Release Date: Nov 22, 2010
Record label: Def Jam
Genre(s): Pop, Rap, Pop/Rock, Midwest Rap, Pop-Rap
Hip-hop fans are a tough bunch to please. New artists are maligned for not sounding like the old ones, but there is no crime greater than “biting” those who’ve come before. In short, to be considered great an artist needs to sound like they were around in ’88, but not sound like anyone who was around in ’88. Rappers are applauded for being “real”, but what this reality encompasses is never explicitly stated.
KANYE WEST My Beautiful Dark Twisted Fantasy (Universal) Rating: NNNNN Kanye West is a man eternally ablaze. He's a rapper, producer and pop artist intent on expressing himself in the most ostentatious way, and whether you want to or not, you feel his fire. Conjured from his depths, his fifth disc has an unfiltered ferocity few of his contemporaries can match.
“I fantasized about this back in Chicago” is the first thing that Kanye West says on My Beautiful Dark Twisted Fantasy, and it's the only thing close to a context for the 13 tracks of delirious hip-hop decadence that follow. For the remainder of “Dark Fantasy,” he's freely mixing the materialistic (“Mercy, mercy me, that Murcielago”) and the existential (“Hey teacher, teacher/Tell me how do you respond to the students?/And refresh the page and restart the memory?/And re-spark the soul and rebuild the energy?”). The track might not answer a lot of questions, but it's a dynamite beginning to an audaciously complex rap masterpiece, on-point thematically and, even more so, musically, with Kanye mashing up G-funk and baroque pop while huge, anonymous voices pop in to ask, “Can we get much higher?” like a stoned soul take on a Greek chorus.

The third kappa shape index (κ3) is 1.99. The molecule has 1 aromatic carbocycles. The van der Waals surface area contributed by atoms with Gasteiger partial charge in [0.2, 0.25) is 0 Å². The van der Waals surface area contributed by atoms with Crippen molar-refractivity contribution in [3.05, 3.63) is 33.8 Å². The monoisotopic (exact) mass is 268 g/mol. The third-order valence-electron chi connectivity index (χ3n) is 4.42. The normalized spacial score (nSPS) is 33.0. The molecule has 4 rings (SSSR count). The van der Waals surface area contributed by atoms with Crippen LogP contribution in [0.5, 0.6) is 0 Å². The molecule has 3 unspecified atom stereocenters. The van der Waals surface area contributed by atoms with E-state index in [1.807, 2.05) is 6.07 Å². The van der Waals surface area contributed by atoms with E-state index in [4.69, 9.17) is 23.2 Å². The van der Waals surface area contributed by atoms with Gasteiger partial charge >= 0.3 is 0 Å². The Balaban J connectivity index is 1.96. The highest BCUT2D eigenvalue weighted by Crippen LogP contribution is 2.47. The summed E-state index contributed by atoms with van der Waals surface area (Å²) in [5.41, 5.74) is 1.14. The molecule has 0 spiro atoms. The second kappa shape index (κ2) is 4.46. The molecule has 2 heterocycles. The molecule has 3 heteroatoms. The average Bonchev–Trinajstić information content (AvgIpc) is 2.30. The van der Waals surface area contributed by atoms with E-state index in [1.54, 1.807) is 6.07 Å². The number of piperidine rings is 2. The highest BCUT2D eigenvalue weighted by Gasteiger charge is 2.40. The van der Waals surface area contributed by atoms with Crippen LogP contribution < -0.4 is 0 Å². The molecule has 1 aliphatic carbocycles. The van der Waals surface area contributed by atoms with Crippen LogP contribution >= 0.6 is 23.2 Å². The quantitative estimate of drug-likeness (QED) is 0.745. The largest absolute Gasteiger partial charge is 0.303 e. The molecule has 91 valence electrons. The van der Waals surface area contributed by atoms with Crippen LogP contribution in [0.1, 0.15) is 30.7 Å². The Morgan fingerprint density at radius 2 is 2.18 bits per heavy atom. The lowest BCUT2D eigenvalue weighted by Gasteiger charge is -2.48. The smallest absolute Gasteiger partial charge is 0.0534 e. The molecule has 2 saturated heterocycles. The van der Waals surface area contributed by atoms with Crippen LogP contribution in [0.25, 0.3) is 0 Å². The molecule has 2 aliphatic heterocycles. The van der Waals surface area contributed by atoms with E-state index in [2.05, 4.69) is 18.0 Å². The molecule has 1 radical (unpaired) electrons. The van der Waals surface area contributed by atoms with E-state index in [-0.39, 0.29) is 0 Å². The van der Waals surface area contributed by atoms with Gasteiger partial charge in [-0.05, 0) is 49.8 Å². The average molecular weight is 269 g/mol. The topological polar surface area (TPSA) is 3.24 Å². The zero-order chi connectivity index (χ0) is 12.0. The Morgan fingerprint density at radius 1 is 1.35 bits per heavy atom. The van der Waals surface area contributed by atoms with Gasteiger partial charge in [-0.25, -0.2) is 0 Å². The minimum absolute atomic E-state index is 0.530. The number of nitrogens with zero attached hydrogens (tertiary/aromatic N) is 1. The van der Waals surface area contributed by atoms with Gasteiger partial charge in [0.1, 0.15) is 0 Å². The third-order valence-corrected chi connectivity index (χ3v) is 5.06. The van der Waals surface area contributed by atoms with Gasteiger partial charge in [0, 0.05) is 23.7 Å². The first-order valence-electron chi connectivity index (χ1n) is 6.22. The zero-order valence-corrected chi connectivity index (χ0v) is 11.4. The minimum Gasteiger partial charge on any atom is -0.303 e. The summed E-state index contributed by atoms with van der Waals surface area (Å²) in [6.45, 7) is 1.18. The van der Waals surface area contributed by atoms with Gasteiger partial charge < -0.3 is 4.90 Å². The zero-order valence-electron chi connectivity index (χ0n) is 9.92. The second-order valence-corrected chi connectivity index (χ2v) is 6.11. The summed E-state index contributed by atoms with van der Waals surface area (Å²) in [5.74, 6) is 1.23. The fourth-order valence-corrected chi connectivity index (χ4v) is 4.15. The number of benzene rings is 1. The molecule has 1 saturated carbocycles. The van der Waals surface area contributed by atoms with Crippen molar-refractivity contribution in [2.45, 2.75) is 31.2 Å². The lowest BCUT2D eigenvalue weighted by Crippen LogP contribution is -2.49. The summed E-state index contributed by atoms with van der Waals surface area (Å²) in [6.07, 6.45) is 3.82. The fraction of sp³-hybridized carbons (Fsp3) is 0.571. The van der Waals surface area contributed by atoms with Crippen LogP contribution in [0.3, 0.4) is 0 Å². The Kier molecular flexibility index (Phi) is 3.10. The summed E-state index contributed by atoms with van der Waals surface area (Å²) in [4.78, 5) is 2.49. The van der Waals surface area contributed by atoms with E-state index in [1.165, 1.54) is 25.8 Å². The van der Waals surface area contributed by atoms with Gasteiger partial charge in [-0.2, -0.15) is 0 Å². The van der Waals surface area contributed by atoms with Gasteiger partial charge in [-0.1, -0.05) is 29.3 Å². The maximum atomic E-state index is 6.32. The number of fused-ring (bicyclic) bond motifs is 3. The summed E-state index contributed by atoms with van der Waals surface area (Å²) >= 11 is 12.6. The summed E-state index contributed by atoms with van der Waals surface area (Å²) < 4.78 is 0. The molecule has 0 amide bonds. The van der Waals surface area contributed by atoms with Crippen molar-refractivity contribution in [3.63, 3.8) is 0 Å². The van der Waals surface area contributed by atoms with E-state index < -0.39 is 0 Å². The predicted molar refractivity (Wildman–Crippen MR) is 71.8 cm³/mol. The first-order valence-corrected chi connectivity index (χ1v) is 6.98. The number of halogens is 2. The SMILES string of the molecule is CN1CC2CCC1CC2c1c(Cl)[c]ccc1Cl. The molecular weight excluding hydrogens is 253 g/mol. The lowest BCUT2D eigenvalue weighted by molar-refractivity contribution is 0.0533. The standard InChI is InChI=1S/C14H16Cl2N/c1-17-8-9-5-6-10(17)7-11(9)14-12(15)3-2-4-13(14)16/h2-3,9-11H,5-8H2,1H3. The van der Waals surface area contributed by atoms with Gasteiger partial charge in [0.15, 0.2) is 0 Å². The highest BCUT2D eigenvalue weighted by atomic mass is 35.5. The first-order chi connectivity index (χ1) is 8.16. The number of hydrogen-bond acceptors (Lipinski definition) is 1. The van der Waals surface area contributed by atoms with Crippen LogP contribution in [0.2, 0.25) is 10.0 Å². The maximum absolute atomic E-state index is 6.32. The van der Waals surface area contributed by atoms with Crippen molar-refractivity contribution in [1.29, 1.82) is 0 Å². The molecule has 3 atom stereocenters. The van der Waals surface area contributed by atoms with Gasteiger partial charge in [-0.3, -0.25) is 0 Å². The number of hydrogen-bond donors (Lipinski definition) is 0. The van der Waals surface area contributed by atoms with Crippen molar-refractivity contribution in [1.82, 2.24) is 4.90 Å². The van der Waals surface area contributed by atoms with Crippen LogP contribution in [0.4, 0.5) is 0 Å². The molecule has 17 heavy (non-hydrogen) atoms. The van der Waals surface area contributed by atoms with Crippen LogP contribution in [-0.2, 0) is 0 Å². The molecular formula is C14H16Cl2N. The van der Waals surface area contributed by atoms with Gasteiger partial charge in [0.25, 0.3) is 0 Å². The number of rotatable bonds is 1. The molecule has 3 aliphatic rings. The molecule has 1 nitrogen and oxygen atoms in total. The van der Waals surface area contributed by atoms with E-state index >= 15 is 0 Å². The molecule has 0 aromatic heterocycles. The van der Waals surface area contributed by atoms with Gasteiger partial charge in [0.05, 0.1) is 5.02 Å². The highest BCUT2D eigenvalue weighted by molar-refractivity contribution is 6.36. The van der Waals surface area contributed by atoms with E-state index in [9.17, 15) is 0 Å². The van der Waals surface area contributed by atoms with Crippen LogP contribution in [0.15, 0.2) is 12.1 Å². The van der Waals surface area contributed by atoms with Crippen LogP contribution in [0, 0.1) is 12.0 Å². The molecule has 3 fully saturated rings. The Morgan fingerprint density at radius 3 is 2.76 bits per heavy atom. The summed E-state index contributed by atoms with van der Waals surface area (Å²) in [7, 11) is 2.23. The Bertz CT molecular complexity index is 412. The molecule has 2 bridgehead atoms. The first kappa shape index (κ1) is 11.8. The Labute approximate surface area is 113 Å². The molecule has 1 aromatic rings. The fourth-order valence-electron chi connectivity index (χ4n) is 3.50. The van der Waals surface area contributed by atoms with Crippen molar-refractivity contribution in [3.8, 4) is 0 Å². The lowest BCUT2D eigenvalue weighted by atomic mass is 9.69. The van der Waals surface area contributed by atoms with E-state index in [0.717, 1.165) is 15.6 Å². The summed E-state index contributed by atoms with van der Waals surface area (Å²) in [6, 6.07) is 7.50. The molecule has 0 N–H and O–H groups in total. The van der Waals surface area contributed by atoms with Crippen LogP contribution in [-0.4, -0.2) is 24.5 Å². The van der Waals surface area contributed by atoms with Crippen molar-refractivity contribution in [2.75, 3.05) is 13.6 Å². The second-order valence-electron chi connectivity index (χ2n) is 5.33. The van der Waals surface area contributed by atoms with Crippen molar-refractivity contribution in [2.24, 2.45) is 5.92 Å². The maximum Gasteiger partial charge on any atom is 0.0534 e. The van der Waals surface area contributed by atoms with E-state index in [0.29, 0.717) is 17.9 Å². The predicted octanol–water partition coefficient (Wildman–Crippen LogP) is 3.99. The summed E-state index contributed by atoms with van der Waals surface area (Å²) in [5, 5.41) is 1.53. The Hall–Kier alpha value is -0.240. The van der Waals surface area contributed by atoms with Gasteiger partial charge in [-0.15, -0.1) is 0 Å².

Kanye West's 35-minute super-video, Runaway, peaks with a parade. Fireworks flash while red hoods march through a field. At the center of the spectacle is a huge, pale, cartoonish rendering of Michael Jackson's head. My Beautiful Dark Twisted Fantasy's gargantuan "All of the Lights" soundtracks the procession, with Kanye pleading, "Something wrong, I hold my head/ MJ gone, our nigga dead." The tribute marks another chapter in West's ongoing obsession with the King of Pop.